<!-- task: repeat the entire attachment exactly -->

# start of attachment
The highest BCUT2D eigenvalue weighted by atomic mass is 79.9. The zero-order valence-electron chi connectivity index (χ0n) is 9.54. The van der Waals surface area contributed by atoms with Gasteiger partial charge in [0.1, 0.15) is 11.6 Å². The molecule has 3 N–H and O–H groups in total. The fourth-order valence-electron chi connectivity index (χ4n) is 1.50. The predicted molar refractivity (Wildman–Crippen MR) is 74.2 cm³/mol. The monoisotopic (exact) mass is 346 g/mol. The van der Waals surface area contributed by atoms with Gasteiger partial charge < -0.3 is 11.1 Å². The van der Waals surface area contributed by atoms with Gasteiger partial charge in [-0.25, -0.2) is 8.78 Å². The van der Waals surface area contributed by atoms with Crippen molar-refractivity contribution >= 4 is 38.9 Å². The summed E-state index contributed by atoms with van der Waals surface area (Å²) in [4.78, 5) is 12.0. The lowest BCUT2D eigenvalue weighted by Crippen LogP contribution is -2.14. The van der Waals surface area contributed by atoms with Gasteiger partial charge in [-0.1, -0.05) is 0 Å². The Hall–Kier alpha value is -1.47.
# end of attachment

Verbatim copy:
The highest BCUT2D eigenvalue weighted by atomic mass is 79.9. The zero-order valence-electron chi connectivity index (χ0n) is 9.54. The van der Waals surface area contributed by atoms with Gasteiger partial charge in [0.1, 0.15) is 11.6 Å². The molecule has 3 N–H and O–H groups in total. The fourth-order valence-electron chi connectivity index (χ4n) is 1.50. The predicted molar refractivity (Wildman–Crippen MR) is 74.2 cm³/mol. The monoisotopic (exact) mass is 346 g/mol. The van der Waals surface area contributed by atoms with Gasteiger partial charge < -0.3 is 11.1 Å². The van der Waals surface area contributed by atoms with Gasteiger partial charge in [-0.25, -0.2) is 8.78 Å². The van der Waals surface area contributed by atoms with Crippen molar-refractivity contribution >= 4 is 38.9 Å². The summed E-state index contributed by atoms with van der Waals surface area (Å²) in [4.78, 5) is 12.0. The lowest BCUT2D eigenvalue weighted by Crippen LogP contribution is -2.14. The van der Waals surface area contributed by atoms with Gasteiger partial charge in [-0.1, -0.05) is 0 Å². The Hall–Kier alpha value is -1.47.